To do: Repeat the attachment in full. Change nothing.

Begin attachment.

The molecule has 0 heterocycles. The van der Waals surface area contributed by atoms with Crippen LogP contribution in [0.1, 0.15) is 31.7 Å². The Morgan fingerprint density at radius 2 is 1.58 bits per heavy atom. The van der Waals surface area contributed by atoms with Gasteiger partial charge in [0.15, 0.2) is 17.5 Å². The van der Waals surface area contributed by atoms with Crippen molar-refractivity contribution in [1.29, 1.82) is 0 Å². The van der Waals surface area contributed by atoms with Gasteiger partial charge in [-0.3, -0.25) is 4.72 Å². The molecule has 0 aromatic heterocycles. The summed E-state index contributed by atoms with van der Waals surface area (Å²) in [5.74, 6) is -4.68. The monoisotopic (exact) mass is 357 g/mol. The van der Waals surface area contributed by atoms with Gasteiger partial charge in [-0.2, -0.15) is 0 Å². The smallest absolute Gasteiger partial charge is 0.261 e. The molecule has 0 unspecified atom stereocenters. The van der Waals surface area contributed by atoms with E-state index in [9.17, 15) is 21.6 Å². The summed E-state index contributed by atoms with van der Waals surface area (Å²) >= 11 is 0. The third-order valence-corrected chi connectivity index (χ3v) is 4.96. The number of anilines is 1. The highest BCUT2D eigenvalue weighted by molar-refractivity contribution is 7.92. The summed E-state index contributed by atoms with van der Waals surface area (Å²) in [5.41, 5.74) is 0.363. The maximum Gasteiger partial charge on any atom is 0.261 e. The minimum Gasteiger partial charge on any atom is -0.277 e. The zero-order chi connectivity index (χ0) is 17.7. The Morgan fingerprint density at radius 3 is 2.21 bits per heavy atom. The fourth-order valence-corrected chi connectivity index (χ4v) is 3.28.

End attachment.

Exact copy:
The molecule has 0 heterocycles. The van der Waals surface area contributed by atoms with Crippen LogP contribution in [0.1, 0.15) is 31.7 Å². The Morgan fingerprint density at radius 2 is 1.58 bits per heavy atom. The van der Waals surface area contributed by atoms with Gasteiger partial charge in [0.15, 0.2) is 17.5 Å². The van der Waals surface area contributed by atoms with Crippen molar-refractivity contribution in [1.29, 1.82) is 0 Å². The van der Waals surface area contributed by atoms with Gasteiger partial charge in [-0.3, -0.25) is 4.72 Å². The molecule has 0 aromatic heterocycles. The summed E-state index contributed by atoms with van der Waals surface area (Å²) in [5.74, 6) is -4.68. The monoisotopic (exact) mass is 357 g/mol. The van der Waals surface area contributed by atoms with Gasteiger partial charge in [-0.2, -0.15) is 0 Å². The smallest absolute Gasteiger partial charge is 0.261 e. The molecule has 0 unspecified atom stereocenters. The van der Waals surface area contributed by atoms with E-state index in [9.17, 15) is 21.6 Å². The summed E-state index contributed by atoms with van der Waals surface area (Å²) >= 11 is 0. The third-order valence-corrected chi connectivity index (χ3v) is 4.96. The number of anilines is 1. The highest BCUT2D eigenvalue weighted by molar-refractivity contribution is 7.92. The summed E-state index contributed by atoms with van der Waals surface area (Å²) in [5.41, 5.74) is 0.363. The maximum Gasteiger partial charge on any atom is 0.261 e. The minimum Gasteiger partial charge on any atom is -0.277 e. The zero-order chi connectivity index (χ0) is 17.7. The Morgan fingerprint density at radius 3 is 2.21 bits per heavy atom. The fourth-order valence-corrected chi connectivity index (χ4v) is 3.28.